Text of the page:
A CubeSat approach to atmospheric motion vectors (AMVs) in the Midwave Infrared
Presenting Author: Michael Kelly
Organization: JHU / APL
Co-Author(s): Dong L. Wu, James L. Carr, Sam Yee, John Boldt, Arnold Goldberg, Ivan Papusha, Renee Meinhold, Lauren Mehr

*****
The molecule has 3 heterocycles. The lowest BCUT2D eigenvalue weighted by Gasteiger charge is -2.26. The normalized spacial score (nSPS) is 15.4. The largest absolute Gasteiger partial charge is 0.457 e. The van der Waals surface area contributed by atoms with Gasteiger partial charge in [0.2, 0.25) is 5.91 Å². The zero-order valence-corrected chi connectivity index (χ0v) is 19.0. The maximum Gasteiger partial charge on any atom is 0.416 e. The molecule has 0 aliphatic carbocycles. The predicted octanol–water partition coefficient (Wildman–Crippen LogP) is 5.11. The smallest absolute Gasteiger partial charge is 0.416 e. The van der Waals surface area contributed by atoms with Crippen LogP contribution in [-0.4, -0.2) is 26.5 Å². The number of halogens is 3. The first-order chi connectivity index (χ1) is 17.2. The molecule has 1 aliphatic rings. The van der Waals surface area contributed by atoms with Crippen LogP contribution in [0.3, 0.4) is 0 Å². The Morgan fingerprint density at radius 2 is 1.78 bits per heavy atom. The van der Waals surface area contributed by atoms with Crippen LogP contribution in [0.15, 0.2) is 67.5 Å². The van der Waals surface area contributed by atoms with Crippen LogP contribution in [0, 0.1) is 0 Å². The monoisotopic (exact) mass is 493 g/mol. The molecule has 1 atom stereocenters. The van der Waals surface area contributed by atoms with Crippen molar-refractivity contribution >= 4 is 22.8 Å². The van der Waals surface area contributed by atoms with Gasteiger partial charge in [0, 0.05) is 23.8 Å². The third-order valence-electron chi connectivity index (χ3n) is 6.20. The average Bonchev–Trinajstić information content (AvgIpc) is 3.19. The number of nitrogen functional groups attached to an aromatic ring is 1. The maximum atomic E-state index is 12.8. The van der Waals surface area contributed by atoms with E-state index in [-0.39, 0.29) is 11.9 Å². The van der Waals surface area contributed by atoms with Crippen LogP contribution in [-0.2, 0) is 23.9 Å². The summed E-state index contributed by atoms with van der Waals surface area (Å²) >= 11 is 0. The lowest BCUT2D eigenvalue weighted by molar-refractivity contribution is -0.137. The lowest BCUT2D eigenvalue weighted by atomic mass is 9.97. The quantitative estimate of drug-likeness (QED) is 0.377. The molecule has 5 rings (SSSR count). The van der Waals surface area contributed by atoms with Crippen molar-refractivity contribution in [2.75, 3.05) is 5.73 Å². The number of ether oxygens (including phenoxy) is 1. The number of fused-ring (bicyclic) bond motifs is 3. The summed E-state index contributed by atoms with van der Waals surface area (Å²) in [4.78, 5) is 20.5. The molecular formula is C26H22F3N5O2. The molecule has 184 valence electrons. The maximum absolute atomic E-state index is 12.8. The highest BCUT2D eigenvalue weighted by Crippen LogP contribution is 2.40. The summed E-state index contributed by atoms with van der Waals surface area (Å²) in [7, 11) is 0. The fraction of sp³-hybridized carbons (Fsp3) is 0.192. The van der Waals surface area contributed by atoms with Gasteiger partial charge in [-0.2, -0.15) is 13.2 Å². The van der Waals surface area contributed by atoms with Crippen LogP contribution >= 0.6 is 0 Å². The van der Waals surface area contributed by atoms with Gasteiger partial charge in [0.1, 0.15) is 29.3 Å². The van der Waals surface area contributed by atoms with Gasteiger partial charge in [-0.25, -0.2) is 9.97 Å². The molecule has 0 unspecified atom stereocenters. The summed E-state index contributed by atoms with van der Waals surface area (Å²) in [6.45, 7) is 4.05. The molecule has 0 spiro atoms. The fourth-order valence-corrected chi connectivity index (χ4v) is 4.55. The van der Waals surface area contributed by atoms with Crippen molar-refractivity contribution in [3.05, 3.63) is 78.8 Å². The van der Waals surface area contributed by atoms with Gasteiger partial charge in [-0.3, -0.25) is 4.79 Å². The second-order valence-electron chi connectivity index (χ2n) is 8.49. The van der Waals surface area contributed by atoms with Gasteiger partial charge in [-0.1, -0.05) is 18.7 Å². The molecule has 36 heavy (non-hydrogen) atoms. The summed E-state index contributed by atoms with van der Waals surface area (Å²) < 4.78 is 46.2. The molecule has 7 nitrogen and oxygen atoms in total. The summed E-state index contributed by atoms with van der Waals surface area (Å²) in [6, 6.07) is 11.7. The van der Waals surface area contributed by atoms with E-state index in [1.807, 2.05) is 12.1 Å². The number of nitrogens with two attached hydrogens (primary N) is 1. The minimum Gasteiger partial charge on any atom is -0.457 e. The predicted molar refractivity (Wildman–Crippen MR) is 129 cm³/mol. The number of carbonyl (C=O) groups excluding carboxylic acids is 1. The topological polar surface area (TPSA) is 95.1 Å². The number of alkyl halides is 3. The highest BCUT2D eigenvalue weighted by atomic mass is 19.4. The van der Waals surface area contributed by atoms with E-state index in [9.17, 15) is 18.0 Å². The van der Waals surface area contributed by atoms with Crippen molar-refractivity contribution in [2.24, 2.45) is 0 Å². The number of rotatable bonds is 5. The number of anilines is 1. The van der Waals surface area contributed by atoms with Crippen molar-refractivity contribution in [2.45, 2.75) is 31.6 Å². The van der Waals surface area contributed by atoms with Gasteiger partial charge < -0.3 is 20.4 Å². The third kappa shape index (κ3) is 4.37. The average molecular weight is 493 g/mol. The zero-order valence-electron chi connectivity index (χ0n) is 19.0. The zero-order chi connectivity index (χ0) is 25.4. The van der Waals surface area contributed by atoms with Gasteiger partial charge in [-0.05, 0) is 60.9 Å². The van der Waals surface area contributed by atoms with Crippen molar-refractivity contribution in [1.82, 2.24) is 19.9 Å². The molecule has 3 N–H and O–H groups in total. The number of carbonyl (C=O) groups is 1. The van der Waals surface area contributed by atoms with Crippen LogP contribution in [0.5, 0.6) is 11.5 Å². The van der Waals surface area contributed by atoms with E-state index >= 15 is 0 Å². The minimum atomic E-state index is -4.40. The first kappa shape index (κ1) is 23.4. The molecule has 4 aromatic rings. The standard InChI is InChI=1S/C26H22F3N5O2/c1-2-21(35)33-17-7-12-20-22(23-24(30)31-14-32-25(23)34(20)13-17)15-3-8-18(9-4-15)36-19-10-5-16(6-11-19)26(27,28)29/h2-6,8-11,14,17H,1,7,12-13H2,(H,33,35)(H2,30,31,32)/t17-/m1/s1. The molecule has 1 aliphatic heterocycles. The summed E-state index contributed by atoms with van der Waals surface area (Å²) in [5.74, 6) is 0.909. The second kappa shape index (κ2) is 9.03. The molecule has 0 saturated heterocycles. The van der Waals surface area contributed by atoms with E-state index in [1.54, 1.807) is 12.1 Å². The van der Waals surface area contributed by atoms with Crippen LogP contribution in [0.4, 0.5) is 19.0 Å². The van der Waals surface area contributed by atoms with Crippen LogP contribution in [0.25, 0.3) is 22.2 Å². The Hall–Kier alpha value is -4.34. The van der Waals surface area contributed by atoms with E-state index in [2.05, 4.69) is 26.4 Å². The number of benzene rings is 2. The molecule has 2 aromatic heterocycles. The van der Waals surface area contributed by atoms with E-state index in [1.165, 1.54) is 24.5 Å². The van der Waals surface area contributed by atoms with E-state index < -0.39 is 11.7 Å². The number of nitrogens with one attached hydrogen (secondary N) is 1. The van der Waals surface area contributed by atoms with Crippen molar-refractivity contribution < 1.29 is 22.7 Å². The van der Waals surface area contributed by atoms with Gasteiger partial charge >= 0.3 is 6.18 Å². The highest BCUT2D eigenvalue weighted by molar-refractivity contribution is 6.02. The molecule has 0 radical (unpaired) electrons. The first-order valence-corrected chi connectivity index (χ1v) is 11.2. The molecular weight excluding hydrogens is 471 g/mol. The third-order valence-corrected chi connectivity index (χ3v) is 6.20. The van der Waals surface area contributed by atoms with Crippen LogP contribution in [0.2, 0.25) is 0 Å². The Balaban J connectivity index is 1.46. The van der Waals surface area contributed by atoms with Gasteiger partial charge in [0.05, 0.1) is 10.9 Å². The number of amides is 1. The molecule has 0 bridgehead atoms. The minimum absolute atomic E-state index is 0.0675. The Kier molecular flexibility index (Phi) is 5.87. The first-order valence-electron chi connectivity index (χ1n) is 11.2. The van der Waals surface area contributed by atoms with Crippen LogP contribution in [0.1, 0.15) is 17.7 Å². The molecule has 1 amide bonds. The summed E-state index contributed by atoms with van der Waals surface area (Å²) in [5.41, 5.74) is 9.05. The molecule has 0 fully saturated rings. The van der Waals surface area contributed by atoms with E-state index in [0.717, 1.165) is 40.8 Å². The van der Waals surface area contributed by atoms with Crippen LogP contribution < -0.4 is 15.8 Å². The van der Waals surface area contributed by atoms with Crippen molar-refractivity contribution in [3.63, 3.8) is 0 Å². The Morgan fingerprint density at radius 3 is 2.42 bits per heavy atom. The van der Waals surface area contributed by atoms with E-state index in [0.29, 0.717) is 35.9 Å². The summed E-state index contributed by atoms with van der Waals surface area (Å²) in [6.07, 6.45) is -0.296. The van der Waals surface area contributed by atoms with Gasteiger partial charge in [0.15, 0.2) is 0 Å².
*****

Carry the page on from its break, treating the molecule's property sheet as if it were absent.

The Compact Midwave Imaging System (CMIS) under development as a NASA ESTO Instrument Incubator Program (IIP) project is designed as a small-size, low-weight, and low-power instrument suite that provides radiometrically calibrated multi-spectral, multi-angle wide-swath observations in the visible-midwave infrared of clouds, aerosols, and other particulates. CMIS will employ stereo techniques from two leader-follower satellites (LEO-LEO) or from different vantage points (LEO-GEO), to derive cloud heights and atmospheric motion vectors that are free of the ambiguities in height assignment and along-track motions that are apparent in current earth-observing missions. The dual-satellite and multi-platform stereo imaging techniques require no synchronization among the sensors on different platforms. In the case of leader-follower configurations, the formation flight is loosely constrained, allowing CMIS to be accommodated on free-flying CubeSat and hosted on SmallSat. Airborne flight tests of the new instrument are scheduled for October 2019. A key focus of the flight tests will be to evaluate the capability of the instrument to meet science objectives described in the 2017 Earth Science Decadal Survey for atmospheric motion vectors and cloud-top heights in the planetary boundary layer. This presentation will describe the current status of the CMIS instrument build and the planning for the aircraft test campaign, as well as their future applications in cost-effective CubeSat/SmallSat constellations.